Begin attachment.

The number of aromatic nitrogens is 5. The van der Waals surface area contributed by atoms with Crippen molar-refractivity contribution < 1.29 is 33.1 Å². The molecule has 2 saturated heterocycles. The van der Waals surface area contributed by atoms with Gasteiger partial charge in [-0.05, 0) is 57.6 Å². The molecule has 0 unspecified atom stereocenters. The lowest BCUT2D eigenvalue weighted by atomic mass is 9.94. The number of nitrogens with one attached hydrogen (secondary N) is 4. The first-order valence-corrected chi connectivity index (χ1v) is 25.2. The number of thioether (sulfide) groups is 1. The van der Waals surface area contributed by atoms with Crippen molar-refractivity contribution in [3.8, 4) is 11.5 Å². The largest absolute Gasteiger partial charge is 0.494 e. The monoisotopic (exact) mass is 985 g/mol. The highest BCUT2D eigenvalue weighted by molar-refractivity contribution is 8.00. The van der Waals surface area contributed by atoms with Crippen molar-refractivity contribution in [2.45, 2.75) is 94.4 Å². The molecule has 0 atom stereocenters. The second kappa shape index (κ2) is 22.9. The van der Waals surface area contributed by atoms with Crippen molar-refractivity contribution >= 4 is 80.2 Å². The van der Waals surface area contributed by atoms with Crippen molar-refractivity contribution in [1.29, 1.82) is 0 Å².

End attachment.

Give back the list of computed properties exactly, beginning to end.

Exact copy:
The number of aromatic nitrogens is 5. The van der Waals surface area contributed by atoms with Crippen molar-refractivity contribution < 1.29 is 33.1 Å². The molecule has 2 saturated heterocycles. The van der Waals surface area contributed by atoms with Gasteiger partial charge in [-0.05, 0) is 57.6 Å². The molecule has 0 unspecified atom stereocenters. The lowest BCUT2D eigenvalue weighted by atomic mass is 9.94. The number of nitrogens with one attached hydrogen (secondary N) is 4. The first-order valence-corrected chi connectivity index (χ1v) is 25.2. The number of thioether (sulfide) groups is 1. The van der Waals surface area contributed by atoms with Crippen molar-refractivity contribution in [3.8, 4) is 11.5 Å². The largest absolute Gasteiger partial charge is 0.494 e. The monoisotopic (exact) mass is 985 g/mol. The highest BCUT2D eigenvalue weighted by molar-refractivity contribution is 8.00. The van der Waals surface area contributed by atoms with Crippen molar-refractivity contribution in [2.45, 2.75) is 94.4 Å². The molecule has 0 atom stereocenters. The second kappa shape index (κ2) is 22.9. The van der Waals surface area contributed by atoms with Crippen molar-refractivity contribution >= 4 is 80.2 Å². The van der Waals surface area contributed by atoms with Crippen molar-refractivity contribution in [1.29, 1.82) is 0 Å².